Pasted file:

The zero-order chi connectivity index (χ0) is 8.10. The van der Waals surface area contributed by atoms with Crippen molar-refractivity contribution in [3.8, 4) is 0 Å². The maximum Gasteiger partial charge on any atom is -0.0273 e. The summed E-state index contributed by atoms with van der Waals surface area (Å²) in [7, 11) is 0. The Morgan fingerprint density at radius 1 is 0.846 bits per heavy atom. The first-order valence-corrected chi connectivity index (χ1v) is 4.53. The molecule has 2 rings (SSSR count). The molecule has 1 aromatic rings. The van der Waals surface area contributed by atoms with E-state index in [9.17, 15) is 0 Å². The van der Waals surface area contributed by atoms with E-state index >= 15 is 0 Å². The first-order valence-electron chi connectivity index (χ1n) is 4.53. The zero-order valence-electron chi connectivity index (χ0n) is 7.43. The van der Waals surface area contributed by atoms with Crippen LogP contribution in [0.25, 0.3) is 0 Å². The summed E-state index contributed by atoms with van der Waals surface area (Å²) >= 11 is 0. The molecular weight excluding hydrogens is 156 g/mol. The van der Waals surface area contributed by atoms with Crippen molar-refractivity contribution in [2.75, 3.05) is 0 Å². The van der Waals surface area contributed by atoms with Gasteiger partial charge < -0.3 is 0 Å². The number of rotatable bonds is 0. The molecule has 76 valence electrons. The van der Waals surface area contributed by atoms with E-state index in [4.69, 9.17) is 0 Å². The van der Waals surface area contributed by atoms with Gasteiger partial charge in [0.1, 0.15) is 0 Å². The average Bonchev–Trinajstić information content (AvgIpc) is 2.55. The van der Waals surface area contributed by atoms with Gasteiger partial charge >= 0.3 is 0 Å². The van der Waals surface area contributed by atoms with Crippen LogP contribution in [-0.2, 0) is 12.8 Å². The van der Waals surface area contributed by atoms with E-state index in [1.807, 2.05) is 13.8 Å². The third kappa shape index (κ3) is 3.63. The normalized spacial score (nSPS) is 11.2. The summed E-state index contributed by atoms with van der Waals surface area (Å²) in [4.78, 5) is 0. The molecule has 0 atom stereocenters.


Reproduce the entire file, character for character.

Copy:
The zero-order chi connectivity index (χ0) is 8.10. The van der Waals surface area contributed by atoms with Crippen molar-refractivity contribution in [3.8, 4) is 0 Å². The maximum Gasteiger partial charge on any atom is -0.0273 e. The summed E-state index contributed by atoms with van der Waals surface area (Å²) in [7, 11) is 0. The Morgan fingerprint density at radius 1 is 0.846 bits per heavy atom. The first-order valence-corrected chi connectivity index (χ1v) is 4.53. The molecule has 2 rings (SSSR count). The molecule has 1 aromatic rings. The van der Waals surface area contributed by atoms with E-state index in [9.17, 15) is 0 Å². The van der Waals surface area contributed by atoms with E-state index >= 15 is 0 Å². The first-order valence-electron chi connectivity index (χ1n) is 4.53. The zero-order valence-electron chi connectivity index (χ0n) is 7.43. The van der Waals surface area contributed by atoms with Crippen LogP contribution in [0.25, 0.3) is 0 Å². The summed E-state index contributed by atoms with van der Waals surface area (Å²) >= 11 is 0. The molecular weight excluding hydrogens is 156 g/mol. The van der Waals surface area contributed by atoms with Crippen molar-refractivity contribution in [2.75, 3.05) is 0 Å². The van der Waals surface area contributed by atoms with Gasteiger partial charge < -0.3 is 0 Å². The number of rotatable bonds is 0. The molecule has 76 valence electrons. The van der Waals surface area contributed by atoms with E-state index in [4.69, 9.17) is 0 Å². The van der Waals surface area contributed by atoms with Gasteiger partial charge in [0.1, 0.15) is 0 Å². The average Bonchev–Trinajstić information content (AvgIpc) is 2.55. The van der Waals surface area contributed by atoms with Gasteiger partial charge >= 0.3 is 0 Å². The van der Waals surface area contributed by atoms with Crippen LogP contribution in [-0.2, 0) is 12.8 Å². The van der Waals surface area contributed by atoms with E-state index in [1.807, 2.05) is 13.8 Å². The third kappa shape index (κ3) is 3.63. The normalized spacial score (nSPS) is 11.2. The summed E-state index contributed by atoms with van der Waals surface area (Å²) in [4.78, 5) is 0. The molecule has 0 atom stereocenters.